And with [Colleague]’s help, the police put some banknotes in [Colleague]s desk that had been marked with chemicals. When those disappeared, [Colleague] immediately informed the police, and they quickly showed up at our office.

They carried out a color test on the fingers of every employee present at the time, including me; I even had to go first.

My fingers stayed clean. So did everyone else’s… until it was [New Hire]’s turn. She was fired the next day.

Several weeks later, I received a letter from the prosecutor’s office stating that the investigation against me had been annulled. There was also a telephone number for questions. I then called and asked for the name of the person who had framed me. Due to data protection reasons, I didn’t get an answer. I’m not 100% sure, but I think it was [New Hire].

[Colleague] got a huge box of chocolates from me.

Boo For Him, But Yay For You!

, , , , , , | Working | May 12, 2022

About twenty years ago, I was working freelance, helping several small local businesses with their bookkeeping and data input. I was used to working in the owners’ houses on old equipment or even taking work home to deal with.

One of my clients knew of a small business whose owner had just decided to computerise their accounts system and had employed a worker who claimed to be an expert in computers and accounts, but said worker had abruptly left them after only a couple of weeks, and it was suggested I might like to take over. As it only involved a few hours each week, it fit well with my other commitments, so I went to meet the business owner.

They showed me their rather old computer, running Windows 3.1, set up in their dining room, and asked me whether that was okay with me, as their previous employee had insisted they needed an office to work in and a state-of-the-art new computer for them to use, which the business could not afford.

As soon as I moved the mouse, I realised there was a slight problem; the cursor hardly moved. I just turned the mouse upside down, removed the retaining ring, tipped the ball out, and scraped a thick layer of gunk off the rollers inside. When I put it back together, it worked perfectly. The look on the owner’s face was great — to see the “load of rubbish” made to work so easily confirmed their poor opinion of the previous employee’s expertise in computers. The computer didn’t need to go online, so the fact that it used an outdated version of Windows did not matter, and it turned out they had made a mess of setting up the accounts, too!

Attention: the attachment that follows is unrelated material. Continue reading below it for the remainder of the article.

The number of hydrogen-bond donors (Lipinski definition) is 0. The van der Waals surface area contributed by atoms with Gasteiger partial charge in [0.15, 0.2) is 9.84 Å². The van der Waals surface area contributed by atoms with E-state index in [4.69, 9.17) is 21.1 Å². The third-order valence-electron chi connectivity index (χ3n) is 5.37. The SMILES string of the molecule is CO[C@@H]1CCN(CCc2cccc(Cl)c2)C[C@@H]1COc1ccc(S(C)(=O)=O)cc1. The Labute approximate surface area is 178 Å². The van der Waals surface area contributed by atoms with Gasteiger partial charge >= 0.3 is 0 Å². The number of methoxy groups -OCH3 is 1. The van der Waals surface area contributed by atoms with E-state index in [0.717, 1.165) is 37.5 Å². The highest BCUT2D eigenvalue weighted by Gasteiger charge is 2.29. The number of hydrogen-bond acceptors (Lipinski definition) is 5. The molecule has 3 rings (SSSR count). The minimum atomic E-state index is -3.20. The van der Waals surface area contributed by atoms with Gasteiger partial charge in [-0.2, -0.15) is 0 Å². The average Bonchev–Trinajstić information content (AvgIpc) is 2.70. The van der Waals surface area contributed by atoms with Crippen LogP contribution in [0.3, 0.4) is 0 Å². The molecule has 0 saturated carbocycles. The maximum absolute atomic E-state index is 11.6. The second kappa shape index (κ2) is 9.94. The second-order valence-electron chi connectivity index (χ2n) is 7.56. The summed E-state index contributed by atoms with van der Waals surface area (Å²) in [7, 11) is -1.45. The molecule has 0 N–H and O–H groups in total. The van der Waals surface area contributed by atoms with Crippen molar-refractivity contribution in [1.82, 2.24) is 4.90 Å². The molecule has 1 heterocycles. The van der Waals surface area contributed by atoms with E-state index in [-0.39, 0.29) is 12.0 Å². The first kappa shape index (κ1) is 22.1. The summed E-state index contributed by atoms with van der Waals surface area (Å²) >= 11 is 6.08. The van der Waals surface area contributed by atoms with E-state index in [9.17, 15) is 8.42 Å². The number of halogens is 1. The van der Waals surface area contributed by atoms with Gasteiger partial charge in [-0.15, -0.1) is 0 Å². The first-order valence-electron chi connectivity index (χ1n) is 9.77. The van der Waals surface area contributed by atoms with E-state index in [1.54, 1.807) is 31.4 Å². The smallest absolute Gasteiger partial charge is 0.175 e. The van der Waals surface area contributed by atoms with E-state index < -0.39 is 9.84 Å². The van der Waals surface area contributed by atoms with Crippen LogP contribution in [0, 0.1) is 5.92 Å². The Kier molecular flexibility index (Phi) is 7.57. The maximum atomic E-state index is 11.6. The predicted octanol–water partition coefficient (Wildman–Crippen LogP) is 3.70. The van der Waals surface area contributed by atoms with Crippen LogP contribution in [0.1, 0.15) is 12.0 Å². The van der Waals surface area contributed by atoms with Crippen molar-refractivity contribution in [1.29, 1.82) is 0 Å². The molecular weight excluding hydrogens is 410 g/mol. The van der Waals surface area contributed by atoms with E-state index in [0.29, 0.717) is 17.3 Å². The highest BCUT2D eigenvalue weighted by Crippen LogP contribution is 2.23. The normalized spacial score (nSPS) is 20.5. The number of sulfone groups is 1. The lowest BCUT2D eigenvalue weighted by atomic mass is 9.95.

I worked one morning a week for that business for fifteen years until the owner decided to retire.

Straight Into The Deep End

, , , , , , | Working | May 10, 2022

I started a new job as a banker about a month ago. Both my manager and the other banker, who is training me, end up out on unexpected medical leave for unrelated reasons within ten days of each other. I then get slammed with a bunch of stuff that I’ve not yet been trained on.

Thankfully, the bank I work for has a support line that branch staff can call for help. I call it multiple times. I get the same representative every time. After the fifth call, which requires a long explanation…

Representative: “…but it depends on your branch, really. I’d ask your manager to see how she wants it processed. You’ve called quite a bit today. Is your manager out?”

Me: “Yep.”

Representative: “Ah. Maybe you can hold the paperwork until she gets back.”

Me: “She’s on medical, so we’re not really sure when that will be.”

Representative: “Do you have a second banker to ask?”

Me: “She’s on medical, too.”

Representative: “So, there are no other bankers at all?”

Me: “Correct. Just me and our tellers.”

Representative: “Hmm. How long have you been a banker?”

Me: “About a month.”

Representative: “Oh, honey. Talk about getting thrown in the deep end. Please call us any time!”

Me: “That’s sweet, but I’ve already bothered y’all enough today!”

Representative: “Now, I mean it. You call us as much as you need to! What branch are you at?”

After that, every time I called, every representative greeted me with a cheerful, “Hello, [My Name] from [Branch]!” They even walked me through several tricky processes, step by step! They were lifesavers during the two weeks when I was working by myself. I don’t work there anymore, but I’ll never forget how kind those representatives were. If you’re reading this, thanks, ladies!

A Dead-End Is Better Than This Weirdness

, , , , , , , , | Working | May 6, 2022

In early 2016, I quit a dead-end job in a call center and was looking for new pastures or at least a way to pay my bills. A certain company was recruiting for a sales team, and I figured I’d give it a go. I mean, if nothing else, a year and a half in customer service had sure fine-polished my gift of the gab.